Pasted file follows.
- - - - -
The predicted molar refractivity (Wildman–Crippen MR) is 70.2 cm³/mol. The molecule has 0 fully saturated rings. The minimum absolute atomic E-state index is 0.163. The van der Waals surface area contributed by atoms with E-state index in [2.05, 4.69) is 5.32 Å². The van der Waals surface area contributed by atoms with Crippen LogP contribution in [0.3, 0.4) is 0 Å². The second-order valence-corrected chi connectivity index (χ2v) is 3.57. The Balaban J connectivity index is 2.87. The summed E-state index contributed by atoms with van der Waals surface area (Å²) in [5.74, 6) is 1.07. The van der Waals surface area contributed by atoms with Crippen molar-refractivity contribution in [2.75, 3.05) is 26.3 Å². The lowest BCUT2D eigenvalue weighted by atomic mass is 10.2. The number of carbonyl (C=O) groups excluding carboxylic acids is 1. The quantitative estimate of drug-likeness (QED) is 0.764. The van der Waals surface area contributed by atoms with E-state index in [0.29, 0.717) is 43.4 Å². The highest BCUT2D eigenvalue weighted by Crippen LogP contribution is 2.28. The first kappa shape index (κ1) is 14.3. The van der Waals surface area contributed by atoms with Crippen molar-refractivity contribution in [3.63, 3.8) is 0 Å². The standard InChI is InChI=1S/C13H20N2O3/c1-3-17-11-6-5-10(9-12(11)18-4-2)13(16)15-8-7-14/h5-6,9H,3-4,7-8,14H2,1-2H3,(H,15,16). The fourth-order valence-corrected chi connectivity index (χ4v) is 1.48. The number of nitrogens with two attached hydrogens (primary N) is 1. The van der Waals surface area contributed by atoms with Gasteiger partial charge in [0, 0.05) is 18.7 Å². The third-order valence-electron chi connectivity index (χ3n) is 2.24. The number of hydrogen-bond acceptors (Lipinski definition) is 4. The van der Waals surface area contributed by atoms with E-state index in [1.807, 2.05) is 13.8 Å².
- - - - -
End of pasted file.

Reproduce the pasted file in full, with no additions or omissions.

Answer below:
The predicted molar refractivity (Wildman–Crippen MR) is 70.2 cm³/mol. The molecule has 0 fully saturated rings. The minimum absolute atomic E-state index is 0.163. The van der Waals surface area contributed by atoms with E-state index in [2.05, 4.69) is 5.32 Å². The van der Waals surface area contributed by atoms with Crippen LogP contribution in [0.3, 0.4) is 0 Å². The second-order valence-corrected chi connectivity index (χ2v) is 3.57. The Balaban J connectivity index is 2.87. The summed E-state index contributed by atoms with van der Waals surface area (Å²) in [5.74, 6) is 1.07. The van der Waals surface area contributed by atoms with Crippen molar-refractivity contribution in [2.75, 3.05) is 26.3 Å². The lowest BCUT2D eigenvalue weighted by atomic mass is 10.2. The number of carbonyl (C=O) groups excluding carboxylic acids is 1. The quantitative estimate of drug-likeness (QED) is 0.764. The van der Waals surface area contributed by atoms with E-state index in [0.29, 0.717) is 43.4 Å². The highest BCUT2D eigenvalue weighted by Crippen LogP contribution is 2.28. The first kappa shape index (κ1) is 14.3. The van der Waals surface area contributed by atoms with Crippen molar-refractivity contribution in [3.63, 3.8) is 0 Å². The standard InChI is InChI=1S/C13H20N2O3/c1-3-17-11-6-5-10(9-12(11)18-4-2)13(16)15-8-7-14/h5-6,9H,3-4,7-8,14H2,1-2H3,(H,15,16). The fourth-order valence-corrected chi connectivity index (χ4v) is 1.48. The number of nitrogens with two attached hydrogens (primary N) is 1. The van der Waals surface area contributed by atoms with Gasteiger partial charge in [0, 0.05) is 18.7 Å². The third-order valence-electron chi connectivity index (χ3n) is 2.24. The number of hydrogen-bond acceptors (Lipinski definition) is 4. The van der Waals surface area contributed by atoms with E-state index in [1.807, 2.05) is 13.8 Å².